[Top][All Lists]

[Date Prev][Date Next][Thread Prev][Thread Next][Date Index][Thread Index]

RE: [Axiom-developer] Knuth's literate style

From: Bill Page
Subject: RE: [Axiom-developer] Knuth's literate style
Date: Mon, 14 May 2007 18:03:52 -0400

On May 14, 2007 3:55 PM Martin Rubey wrote:
> Bill Page writes:
> > I agree with all that but I think it is relevant to point 
> > out that TeX has not really survived the development of
> > the World Wide Web - 
> ... 
> That may well be, but note that in the mathematical world, 
> there is *only* LaTeX, or among more conservative people,
> TeX or AmsTeX.

Of course this actually has very little to do with literate

But yes, of course I agree with you. However there are also
a lot of mathematicians involved in the MathML and OpenMath
projects which both involve defining XML name spaces for
mathematics. There seems to be a strong desire - at least on
their part - to replace the current "hacks" that allow one to
produce mathematical documents and computer algebra system
output for the web from LaTeX as a source or as an intermediate
language, which is what we do right now on the Axiom wiki.

But my point in mentioning this is not TeX versus HTML.  TeX
is the basis for the Axiom hyperdoc browser and it was also
the basis for the Techexplorer browser which was part of NAG's
commercial release of Axiom for Windows:

(Unfortunately techexplorer was never released as open source.)

What I was thinking was that in spite of Knuth's extensive and
detailed literate documentation of TeX and even it's fairly wide
spread use, Tex was not the mark-up language used in the prototype
implementation of the WWW, so it is not (normally) the language
we use today to write documents for the web. So just documenting
Axiom may not be such a big factor in it's longevity. There are a
lot of other factors, including some over which we have no control,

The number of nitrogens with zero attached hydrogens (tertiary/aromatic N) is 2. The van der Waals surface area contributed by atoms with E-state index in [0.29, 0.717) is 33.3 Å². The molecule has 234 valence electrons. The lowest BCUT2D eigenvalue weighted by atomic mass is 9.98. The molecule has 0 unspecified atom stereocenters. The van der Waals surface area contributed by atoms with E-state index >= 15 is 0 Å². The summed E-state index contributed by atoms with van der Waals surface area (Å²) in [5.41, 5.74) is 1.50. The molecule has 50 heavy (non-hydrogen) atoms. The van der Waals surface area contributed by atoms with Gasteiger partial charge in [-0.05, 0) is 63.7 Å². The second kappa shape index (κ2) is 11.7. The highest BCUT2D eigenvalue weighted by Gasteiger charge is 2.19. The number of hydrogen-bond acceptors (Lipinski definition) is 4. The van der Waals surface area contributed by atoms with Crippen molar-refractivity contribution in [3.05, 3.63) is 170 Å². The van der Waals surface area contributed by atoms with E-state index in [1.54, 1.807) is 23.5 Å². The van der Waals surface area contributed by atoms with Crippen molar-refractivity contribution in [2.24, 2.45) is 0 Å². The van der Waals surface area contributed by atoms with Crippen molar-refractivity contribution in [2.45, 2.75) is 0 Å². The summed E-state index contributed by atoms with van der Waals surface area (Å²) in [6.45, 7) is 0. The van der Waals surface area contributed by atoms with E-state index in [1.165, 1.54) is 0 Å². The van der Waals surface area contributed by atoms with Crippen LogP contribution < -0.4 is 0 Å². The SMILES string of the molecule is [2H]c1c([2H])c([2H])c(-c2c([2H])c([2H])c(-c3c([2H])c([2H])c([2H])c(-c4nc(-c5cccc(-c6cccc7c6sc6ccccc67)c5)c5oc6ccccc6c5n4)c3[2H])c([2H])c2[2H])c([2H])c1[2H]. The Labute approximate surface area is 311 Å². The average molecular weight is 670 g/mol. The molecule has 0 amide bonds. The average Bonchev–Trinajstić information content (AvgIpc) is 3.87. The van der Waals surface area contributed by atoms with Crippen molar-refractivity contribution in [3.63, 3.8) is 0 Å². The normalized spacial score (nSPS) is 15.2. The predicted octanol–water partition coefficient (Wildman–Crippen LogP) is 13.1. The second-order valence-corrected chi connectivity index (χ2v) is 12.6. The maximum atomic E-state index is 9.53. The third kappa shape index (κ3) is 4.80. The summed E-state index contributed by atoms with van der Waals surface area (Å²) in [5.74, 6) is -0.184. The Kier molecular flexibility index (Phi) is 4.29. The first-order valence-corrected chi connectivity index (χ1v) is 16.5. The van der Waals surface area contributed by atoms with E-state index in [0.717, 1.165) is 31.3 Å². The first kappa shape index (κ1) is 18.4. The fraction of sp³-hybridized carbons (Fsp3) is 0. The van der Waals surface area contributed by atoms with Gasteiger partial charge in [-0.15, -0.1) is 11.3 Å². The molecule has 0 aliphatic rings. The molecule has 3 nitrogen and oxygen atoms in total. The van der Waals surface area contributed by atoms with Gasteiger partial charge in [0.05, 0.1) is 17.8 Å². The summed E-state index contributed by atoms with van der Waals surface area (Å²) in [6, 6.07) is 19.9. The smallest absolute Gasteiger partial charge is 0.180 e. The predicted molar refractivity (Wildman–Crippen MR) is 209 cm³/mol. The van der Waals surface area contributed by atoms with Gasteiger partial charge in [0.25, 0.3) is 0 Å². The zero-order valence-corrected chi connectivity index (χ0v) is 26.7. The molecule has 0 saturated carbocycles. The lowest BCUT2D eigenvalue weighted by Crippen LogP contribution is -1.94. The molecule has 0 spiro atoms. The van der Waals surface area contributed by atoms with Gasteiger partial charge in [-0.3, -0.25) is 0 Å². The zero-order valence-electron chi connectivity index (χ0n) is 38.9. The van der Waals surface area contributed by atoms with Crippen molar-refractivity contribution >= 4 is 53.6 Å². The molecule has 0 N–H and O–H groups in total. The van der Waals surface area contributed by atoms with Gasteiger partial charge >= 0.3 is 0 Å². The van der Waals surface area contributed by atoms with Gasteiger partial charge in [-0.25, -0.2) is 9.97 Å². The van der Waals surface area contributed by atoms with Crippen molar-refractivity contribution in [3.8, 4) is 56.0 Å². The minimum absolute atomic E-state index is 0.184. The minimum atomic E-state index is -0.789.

that may determine whether Axiom lives another 30 years or whether
future computer algebra developers will be writing in Python.

> For example, the arXiv accepts other formats then TeX only 
> very reluctantly. All the large (math-) publishers use TeX
> for typesetting.  I have not yet been to any conference which
> would accept something other than LaTeX source.

You might be surprised how many people I work with who want so
badly to write their scientific and technical documents in
Microsoft WORD. I would say that the number of authors who are
LaTeX users in our environment is currently less than 50% and
it is falling. :-(

> Even wikipedia uses LaTeX style mark-up for math related
> entries.

Yes! The fact that wikipedia is a wiki makes this a very logical
choice, just as it was for us in the Axiom wiki.

> .. 
> Since we are dealing with math, I guess there is no way 
> around LaTeX for us.

I agree fully.

> Just keep in mind that, at least in the long run, our target 
> audience are mostly mathematicians, and those will also be
> our main contributors.  They all know LaTeX, and I think that
> using some other mark-up language instead will unnecessarily
> make the entry barrier higher.

I agree fully.

> Finally, I'd like to state that more important than talking 
> about literate programming is providing documentation, or,
> if you like, literate programming. I think it's quite sad
> that so little documentation has been provided to the
> algebra sources yet.

Yes I agree. We should discuss why this is the case.

Surely one reason is that analyzing an existing program is still
much more difficult than writing a new program. Witness for
example how happily SymPy and Sage developers are to re-write
existing code in their own favourite language.

Another is the issue of "ownership". People are often very
reluctant to change something someone else has written - even
when invited explicitly to do so.

> I think, one especially worthwhile project would be the
> integration world.  Another one, maybe a lower hanging fruit, 
> the factorization routines.  There are excellent sources on
> the web (especially wikipedia), and certainly documenting the
> factorization setup (especially the design of the categories)
> will ease cleaning up those terrible bugs.

How can we make doing this attractive to other people? (This
is especially biting since neither you nor I have done much
in this area - although your guess package for Axiom does
provide a good example for newly written code.)

How will they obtain appropriate "credit" and peer recognition
for this work? What other motivation can we offer them?

Bill Page.

reply via email to

[Prev in Thread] Current Thread [Next in Thread]